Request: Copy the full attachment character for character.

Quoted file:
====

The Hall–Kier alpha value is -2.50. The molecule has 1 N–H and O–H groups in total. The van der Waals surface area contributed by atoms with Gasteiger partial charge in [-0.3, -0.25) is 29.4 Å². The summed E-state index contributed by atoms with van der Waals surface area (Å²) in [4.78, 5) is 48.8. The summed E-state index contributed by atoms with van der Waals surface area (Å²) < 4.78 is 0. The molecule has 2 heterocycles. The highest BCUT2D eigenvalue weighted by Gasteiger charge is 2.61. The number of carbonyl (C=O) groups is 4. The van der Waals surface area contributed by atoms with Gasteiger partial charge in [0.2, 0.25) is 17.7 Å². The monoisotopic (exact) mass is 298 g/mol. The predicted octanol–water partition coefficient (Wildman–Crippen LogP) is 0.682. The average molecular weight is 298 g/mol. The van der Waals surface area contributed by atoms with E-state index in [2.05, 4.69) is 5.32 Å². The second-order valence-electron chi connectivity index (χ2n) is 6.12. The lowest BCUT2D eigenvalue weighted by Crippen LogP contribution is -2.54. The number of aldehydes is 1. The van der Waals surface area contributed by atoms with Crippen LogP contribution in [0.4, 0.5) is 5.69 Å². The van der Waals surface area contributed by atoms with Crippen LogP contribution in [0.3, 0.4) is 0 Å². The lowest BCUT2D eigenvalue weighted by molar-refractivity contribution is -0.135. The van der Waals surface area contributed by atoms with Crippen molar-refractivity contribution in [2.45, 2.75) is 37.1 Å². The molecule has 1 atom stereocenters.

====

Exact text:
The Hall–Kier alpha value is -2.50. The molecule has 1 N–H and O–H groups in total. The van der Waals surface area contributed by atoms with Gasteiger partial charge in [-0.3, -0.25) is 29.4 Å². The summed E-state index contributed by atoms with van der Waals surface area (Å²) in [4.78, 5) is 48.8. The summed E-state index contributed by atoms with van der Waals surface area (Å²) < 4.78 is 0. The molecule has 2 heterocycles. The highest BCUT2D eigenvalue weighted by Gasteiger charge is 2.61. The number of carbonyl (C=O) groups is 4. The van der Waals surface area contributed by atoms with Gasteiger partial charge in [0.2, 0.25) is 17.7 Å². The monoisotopic (exact) mass is 298 g/mol. The predicted octanol–water partition coefficient (Wildman–Crippen LogP) is 0.682. The average molecular weight is 298 g/mol. The van der Waals surface area contributed by atoms with E-state index in [2.05, 4.69) is 5.32 Å². The second-order valence-electron chi connectivity index (χ2n) is 6.12. The lowest BCUT2D eigenvalue weighted by Crippen LogP contribution is -2.54. The number of aldehydes is 1. The van der Waals surface area contributed by atoms with Crippen LogP contribution in [0.4, 0.5) is 5.69 Å². The van der Waals surface area contributed by atoms with Crippen LogP contribution in [0.3, 0.4) is 0 Å². The lowest BCUT2D eigenvalue weighted by molar-refractivity contribution is -0.135. The van der Waals surface area contributed by atoms with Crippen molar-refractivity contribution in [2.45, 2.75) is 37.1 Å². The molecule has 1 atom stereocenters.